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Lead Your Team Strategy

Customer Engagement is Key to B2B Success

If your company is not engaged with its customers as well as its employees, you may be leaving money on the table. . / Credit: Customer engagement image via Shutterstock

It’s a reality in business today that engaged employees help increase a company’s bottom line. But if your company is not engaged with its customers as well as its employees, you may be leaving money on the table and putting your sustainability and growth in jeopardy, new research shows. This is especially true for business-to-business (B2B) companies.

Providing quality service and products at a reasonable price is a basic component of operating a B2B company, according to analysts at Gallup, a research organization. But B2B organizations that see this as their only job are risking irrelevancy and potentially setting themselves for replacement.

Being successful takes more than delivering a product or service, Gallup says. It requires helping customers succeed by improving their performance.

[Engaged Employees Help Increase Bottom Line]

"The more your company can help your customers thrive, the stronger your partnership becomes," said Ed O'Boyle, Gallup's marketplace practice leader.

Customer engagement is characterized by an emotional connection based on confidence, integrity, pride and passion, Gallup says. Customer engagement is fundamental to customer impact.

Fully engaged customers deliver a 23 percent premium over average customers in share of wallet, profitability, revenue and relationship growth, Gallup research shows. But only 13 percent of B2B customers are fully engaged.

Gallup says fully engaged custoomers are strongly emotionally attached and attitudinally loyal. They'll go out of their way to locate a favored product or service, and they won't accept substitutes.

This is the magic quadrant that every B2B company should shoot for, according to Gallup. It's where value addition trumps price wars and the relationship deepens.

"Sometimes it moves you up the value chain, but in all cases it moves you deeper," O'Boyle told BusinessNewsDaily. "And sometimes it moves you wider."

To make sure that your company is as engaged with its customers as it is with its employees, you need to create an internal culture of engagement that doesn't view employee engagement and customer engagement as separate activities, he said.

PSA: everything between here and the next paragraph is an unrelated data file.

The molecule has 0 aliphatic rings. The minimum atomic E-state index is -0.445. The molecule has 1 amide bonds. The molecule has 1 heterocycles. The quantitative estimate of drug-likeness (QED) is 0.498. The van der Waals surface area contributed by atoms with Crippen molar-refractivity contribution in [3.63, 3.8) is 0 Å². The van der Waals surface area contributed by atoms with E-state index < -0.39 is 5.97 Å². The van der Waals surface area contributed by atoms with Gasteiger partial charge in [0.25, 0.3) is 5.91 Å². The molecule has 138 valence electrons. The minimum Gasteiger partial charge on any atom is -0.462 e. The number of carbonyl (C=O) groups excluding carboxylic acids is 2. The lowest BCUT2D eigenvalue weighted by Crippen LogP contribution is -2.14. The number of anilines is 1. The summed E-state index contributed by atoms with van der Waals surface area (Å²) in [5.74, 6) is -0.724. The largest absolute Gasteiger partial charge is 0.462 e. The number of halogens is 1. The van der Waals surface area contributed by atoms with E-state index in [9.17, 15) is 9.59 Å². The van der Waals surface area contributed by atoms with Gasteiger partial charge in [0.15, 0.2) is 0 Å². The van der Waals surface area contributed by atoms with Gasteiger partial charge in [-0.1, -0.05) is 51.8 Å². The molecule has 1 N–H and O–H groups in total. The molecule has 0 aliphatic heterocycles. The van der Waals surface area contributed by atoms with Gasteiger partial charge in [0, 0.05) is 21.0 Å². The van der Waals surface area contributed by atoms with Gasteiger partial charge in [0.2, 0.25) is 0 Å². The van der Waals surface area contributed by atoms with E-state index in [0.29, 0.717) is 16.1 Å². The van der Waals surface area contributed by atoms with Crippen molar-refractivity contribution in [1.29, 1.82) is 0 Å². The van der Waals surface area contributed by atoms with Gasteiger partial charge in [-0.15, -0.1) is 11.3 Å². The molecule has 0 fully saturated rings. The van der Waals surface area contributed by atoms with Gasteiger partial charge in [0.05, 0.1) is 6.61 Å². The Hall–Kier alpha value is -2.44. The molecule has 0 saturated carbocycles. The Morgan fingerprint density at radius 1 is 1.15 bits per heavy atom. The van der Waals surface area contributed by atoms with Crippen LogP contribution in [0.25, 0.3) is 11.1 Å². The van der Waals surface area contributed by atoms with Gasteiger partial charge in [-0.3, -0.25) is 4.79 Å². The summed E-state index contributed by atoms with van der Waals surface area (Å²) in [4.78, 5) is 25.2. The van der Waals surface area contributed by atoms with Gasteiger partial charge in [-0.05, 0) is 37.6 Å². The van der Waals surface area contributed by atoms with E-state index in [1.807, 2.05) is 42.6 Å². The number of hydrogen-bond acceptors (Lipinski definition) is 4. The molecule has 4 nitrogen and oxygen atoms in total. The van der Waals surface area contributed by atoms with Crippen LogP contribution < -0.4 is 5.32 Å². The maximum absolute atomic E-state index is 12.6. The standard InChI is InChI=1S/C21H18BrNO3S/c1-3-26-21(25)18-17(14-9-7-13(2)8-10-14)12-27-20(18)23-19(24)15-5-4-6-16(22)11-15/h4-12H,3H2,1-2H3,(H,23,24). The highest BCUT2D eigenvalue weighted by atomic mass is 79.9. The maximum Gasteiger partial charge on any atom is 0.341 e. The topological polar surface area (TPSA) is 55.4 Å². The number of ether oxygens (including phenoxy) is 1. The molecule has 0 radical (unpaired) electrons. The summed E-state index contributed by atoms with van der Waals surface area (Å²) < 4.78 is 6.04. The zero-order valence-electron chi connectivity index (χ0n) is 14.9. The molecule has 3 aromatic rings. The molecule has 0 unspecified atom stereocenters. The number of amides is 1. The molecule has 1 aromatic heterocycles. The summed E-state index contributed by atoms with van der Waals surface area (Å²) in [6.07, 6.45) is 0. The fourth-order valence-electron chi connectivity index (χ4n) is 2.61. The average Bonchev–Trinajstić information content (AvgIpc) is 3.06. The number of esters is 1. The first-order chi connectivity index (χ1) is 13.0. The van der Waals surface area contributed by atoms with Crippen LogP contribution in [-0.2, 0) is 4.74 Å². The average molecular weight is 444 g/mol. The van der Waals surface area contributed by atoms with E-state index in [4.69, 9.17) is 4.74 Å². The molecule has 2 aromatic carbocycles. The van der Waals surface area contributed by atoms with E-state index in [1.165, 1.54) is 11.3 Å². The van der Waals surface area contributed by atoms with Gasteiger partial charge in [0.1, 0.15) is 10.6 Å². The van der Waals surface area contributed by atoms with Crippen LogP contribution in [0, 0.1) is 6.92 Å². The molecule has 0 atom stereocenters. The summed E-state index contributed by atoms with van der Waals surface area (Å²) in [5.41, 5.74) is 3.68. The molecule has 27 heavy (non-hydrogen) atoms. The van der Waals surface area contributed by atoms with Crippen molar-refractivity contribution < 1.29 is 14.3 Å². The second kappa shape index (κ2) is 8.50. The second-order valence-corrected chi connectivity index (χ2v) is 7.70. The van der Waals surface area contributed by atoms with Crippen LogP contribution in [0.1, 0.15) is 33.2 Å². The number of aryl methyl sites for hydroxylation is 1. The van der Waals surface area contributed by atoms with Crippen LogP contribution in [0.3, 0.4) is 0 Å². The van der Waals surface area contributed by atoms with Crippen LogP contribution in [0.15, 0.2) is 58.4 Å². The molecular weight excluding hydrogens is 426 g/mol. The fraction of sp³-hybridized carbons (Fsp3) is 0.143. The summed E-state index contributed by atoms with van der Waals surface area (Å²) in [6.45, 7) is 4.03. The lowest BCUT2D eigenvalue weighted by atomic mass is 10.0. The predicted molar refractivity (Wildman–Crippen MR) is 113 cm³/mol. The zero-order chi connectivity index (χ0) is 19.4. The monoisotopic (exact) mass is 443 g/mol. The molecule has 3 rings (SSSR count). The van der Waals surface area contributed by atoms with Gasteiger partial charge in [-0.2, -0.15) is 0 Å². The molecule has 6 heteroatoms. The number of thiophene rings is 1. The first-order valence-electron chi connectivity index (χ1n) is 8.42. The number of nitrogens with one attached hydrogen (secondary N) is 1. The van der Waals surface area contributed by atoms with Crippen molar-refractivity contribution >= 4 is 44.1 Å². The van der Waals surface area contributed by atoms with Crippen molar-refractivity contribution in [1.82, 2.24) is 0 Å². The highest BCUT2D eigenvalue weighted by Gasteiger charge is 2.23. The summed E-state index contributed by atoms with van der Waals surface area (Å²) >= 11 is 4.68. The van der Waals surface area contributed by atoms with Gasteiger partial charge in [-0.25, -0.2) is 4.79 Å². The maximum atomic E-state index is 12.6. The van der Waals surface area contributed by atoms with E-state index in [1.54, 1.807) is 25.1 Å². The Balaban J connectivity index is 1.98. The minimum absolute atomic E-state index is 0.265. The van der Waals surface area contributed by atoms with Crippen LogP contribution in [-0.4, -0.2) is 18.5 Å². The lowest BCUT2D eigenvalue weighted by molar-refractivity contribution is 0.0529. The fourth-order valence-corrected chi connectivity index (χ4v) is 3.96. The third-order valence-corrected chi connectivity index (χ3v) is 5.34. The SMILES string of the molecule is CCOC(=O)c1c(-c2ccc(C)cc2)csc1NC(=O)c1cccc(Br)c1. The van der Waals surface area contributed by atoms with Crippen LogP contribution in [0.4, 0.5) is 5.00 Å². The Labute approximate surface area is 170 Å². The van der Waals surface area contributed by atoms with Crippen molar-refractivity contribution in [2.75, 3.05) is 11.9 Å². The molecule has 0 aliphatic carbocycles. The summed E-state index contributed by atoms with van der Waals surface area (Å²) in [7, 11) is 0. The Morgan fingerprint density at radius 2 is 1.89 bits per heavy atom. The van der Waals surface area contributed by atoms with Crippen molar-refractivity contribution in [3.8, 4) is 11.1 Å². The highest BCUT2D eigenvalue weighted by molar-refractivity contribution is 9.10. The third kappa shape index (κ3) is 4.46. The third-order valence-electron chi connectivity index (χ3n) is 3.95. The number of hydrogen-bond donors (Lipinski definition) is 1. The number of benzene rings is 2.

"Don't separate the efforts," O'Boyle said.

Creating a successful customer engagement strategy entails knowing the customer's business, bringing the customer new ideas and making them work for the customer by tailoring them to their marketplace and workplace.

You need to create a customer feedback loop that provides a 360-degree view of the entire relationship. And that involves expanding the metrics you use to gauge the relationship and inaugurating a two-way dialogue with your customer at all the relationship touch points.

"You want to move from a feature/price delivery conversation to an advisory delivery conversation," O'Boyle said.

Developing and implementing a customer impact strategy takes real effort, he said.

"It requires a new way of thinking and working, and it starts with a substantial investment in discussion and research internally and with key customers," O'Boyle wrote in the Gallup Management Journal. "It also requires your organization to revise its accountability plans, its performance metrics and its own idea of success. Ultimately, success will come from recognizing the true business of a B2B company: It's more than selling a product — it's creating an impact."

Reach BusinessNewsDaily senior writer Ned Smith at nsmith@techmedianetwork.com. Follow him on Twitter @nedbsmith.

Ned Smith

Ned was senior writer at Sweeney Vesty, an international consulting firm, and was Vice President of communications for iQuest Analytics. Before that, he has been a web editor and managed the Internet and intranet sites for Citizens Communications. He began his journalism career as a police reporter with the Roanoke (Va.) Times, and was managing editor of American Way magazine and senior editor of Us. He was a Captain in the U.S. Air Force and has a masters in journalism from the University of Arizona.